5 Ways to Dig Deeper for TV + Film Auditions

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In film and television, it’s not always the best actor who books the job—it’s the best auditionee. Many great actors find the audition process daunting and stressful. Even Sally Field, a two-time oscar winner, had to audition twice for her role in the film “Lincoln.” If only the studios and networks knew that we were legends in our living rooms!

To help the powers that be see what we are capable up, here are five tips to help you “show up” when it matters most: when the pressure is on in an audition. (And check back in a couple of weeks for a second round of helpful tips!)

1. Expand your empathy.
The word “audition” can make actors feel like their work is about to be evaluated as good or bad. It’s easy to get caught up in the stress and pressure of having to deliver a performance in a small room to people who may or may not know your capabilities and talent. This is an easy trap that we can fall into. Suddenly, the most important thing isn’t the character’s needs and wants, but “doing a good job!”

Instead, remember that the audition is an opportunity to experience someone else’s situation through the character.

Most of us were drawn to acting because we are intrigued by the human experience and have great wonder about other people and what it is to be someone else. So create empathy for the character and the situation he or she is in. Even if it’s two lines as a paramedic in a medical drama, those two lines offer an opportunity to get a glimpse into what it feels like to be this person and have to deal with what they face every day. This creates a stronger purpose for being there in that casting room—to live in their shoes for a few minutes.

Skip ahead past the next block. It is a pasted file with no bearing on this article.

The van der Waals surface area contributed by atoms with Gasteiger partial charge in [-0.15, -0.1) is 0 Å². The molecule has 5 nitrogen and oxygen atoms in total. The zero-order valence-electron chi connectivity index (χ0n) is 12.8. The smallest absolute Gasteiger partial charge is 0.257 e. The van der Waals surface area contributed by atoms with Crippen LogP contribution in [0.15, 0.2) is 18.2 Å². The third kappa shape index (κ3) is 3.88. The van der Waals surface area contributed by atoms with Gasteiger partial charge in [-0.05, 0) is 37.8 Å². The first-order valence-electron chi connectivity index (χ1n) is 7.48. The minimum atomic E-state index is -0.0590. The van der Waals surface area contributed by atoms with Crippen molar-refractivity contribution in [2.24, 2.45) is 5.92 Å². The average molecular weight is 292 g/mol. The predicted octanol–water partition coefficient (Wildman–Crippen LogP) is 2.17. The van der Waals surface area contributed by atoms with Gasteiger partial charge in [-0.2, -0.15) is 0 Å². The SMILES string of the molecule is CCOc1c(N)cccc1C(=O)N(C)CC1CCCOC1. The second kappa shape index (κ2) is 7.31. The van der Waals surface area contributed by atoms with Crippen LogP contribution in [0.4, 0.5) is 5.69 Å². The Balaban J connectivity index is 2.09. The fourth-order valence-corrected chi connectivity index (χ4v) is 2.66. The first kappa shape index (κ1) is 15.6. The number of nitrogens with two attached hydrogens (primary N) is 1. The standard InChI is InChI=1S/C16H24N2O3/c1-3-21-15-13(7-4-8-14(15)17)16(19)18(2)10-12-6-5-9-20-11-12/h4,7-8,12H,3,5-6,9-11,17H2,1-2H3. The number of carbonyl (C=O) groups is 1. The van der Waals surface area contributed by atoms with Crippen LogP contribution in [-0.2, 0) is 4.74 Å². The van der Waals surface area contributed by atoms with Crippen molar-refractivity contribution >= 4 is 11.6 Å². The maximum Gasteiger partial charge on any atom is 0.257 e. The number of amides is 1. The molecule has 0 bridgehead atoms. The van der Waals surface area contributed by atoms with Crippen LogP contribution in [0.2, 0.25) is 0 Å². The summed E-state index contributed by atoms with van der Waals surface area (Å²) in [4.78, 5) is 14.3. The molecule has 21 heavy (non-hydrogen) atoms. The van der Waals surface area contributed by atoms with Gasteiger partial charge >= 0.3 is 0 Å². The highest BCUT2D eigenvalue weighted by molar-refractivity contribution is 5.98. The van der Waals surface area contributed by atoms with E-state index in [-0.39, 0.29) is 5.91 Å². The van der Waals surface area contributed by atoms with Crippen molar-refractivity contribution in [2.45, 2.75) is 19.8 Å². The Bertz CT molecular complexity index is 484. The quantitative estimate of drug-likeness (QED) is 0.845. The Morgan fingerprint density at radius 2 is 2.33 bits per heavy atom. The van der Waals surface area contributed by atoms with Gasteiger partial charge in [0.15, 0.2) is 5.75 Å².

With this approach, you expand your artistic empathy by treating every audition as an exercise in human empathy. (Getting the job is a nice bonus.)

2. Structure a strategy.
Auditions can be last-minute opportunities with little time to prepare or properly investigate the material, so it’s useful to have a strategy in place when time is limited. Recognize how you work as an actor and create your own checklist. Are you someone who needs to know the lines back to front? Do you need to prioritize intentions and wants? Are there certain accents you need to have on standby? Is there a certain technique you use to prepare?